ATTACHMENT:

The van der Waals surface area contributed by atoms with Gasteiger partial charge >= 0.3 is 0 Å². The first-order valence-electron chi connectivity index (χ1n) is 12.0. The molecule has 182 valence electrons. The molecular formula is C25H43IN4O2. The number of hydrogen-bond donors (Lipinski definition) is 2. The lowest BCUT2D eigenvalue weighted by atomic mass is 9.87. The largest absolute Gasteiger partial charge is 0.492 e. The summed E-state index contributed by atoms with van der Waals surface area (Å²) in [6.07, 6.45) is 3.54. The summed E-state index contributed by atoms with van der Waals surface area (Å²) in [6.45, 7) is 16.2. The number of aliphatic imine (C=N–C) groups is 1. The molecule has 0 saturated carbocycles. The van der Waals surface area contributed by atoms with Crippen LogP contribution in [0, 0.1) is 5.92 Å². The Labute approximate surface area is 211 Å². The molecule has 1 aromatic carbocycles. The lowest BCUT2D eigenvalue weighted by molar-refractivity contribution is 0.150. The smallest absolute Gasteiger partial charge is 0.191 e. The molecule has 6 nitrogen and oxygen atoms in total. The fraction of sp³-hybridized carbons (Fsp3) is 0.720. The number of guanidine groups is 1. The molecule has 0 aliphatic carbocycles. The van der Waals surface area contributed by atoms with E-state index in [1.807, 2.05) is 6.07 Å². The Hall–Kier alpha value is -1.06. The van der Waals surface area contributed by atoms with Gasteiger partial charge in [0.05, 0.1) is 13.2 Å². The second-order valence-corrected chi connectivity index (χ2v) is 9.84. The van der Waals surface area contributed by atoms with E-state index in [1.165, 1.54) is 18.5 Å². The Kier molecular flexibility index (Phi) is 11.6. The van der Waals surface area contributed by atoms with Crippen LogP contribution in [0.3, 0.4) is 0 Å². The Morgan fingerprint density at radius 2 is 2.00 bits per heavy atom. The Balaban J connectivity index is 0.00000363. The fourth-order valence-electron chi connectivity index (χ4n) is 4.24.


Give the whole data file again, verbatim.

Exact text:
The van der Waals surface area contributed by atoms with Gasteiger partial charge >= 0.3 is 0 Å². The first-order valence-electron chi connectivity index (χ1n) is 12.0. The molecule has 182 valence electrons. The molecular formula is C25H43IN4O2. The number of hydrogen-bond donors (Lipinski definition) is 2. The lowest BCUT2D eigenvalue weighted by atomic mass is 9.87. The largest absolute Gasteiger partial charge is 0.492 e. The summed E-state index contributed by atoms with van der Waals surface area (Å²) in [6.07, 6.45) is 3.54. The summed E-state index contributed by atoms with van der Waals surface area (Å²) in [6.45, 7) is 16.2. The number of aliphatic imine (C=N–C) groups is 1. The molecule has 0 saturated carbocycles. The van der Waals surface area contributed by atoms with Crippen LogP contribution in [0, 0.1) is 5.92 Å². The Labute approximate surface area is 211 Å². The molecule has 1 aromatic carbocycles. The lowest BCUT2D eigenvalue weighted by molar-refractivity contribution is 0.150. The smallest absolute Gasteiger partial charge is 0.191 e. The molecule has 6 nitrogen and oxygen atoms in total. The fraction of sp³-hybridized carbons (Fsp3) is 0.720. The number of guanidine groups is 1. The molecule has 0 aliphatic carbocycles. The van der Waals surface area contributed by atoms with E-state index in [1.807, 2.05) is 6.07 Å². The Hall–Kier alpha value is -1.06. The van der Waals surface area contributed by atoms with Gasteiger partial charge in [0.05, 0.1) is 13.2 Å². The second-order valence-corrected chi connectivity index (χ2v) is 9.84. The van der Waals surface area contributed by atoms with E-state index in [1.165, 1.54) is 18.5 Å². The Kier molecular flexibility index (Phi) is 11.6. The van der Waals surface area contributed by atoms with Crippen LogP contribution in [0.3, 0.4) is 0 Å². The Morgan fingerprint density at radius 2 is 2.00 bits per heavy atom. The Balaban J connectivity index is 0.00000363. The fourth-order valence-electron chi connectivity index (χ4n) is 4.24.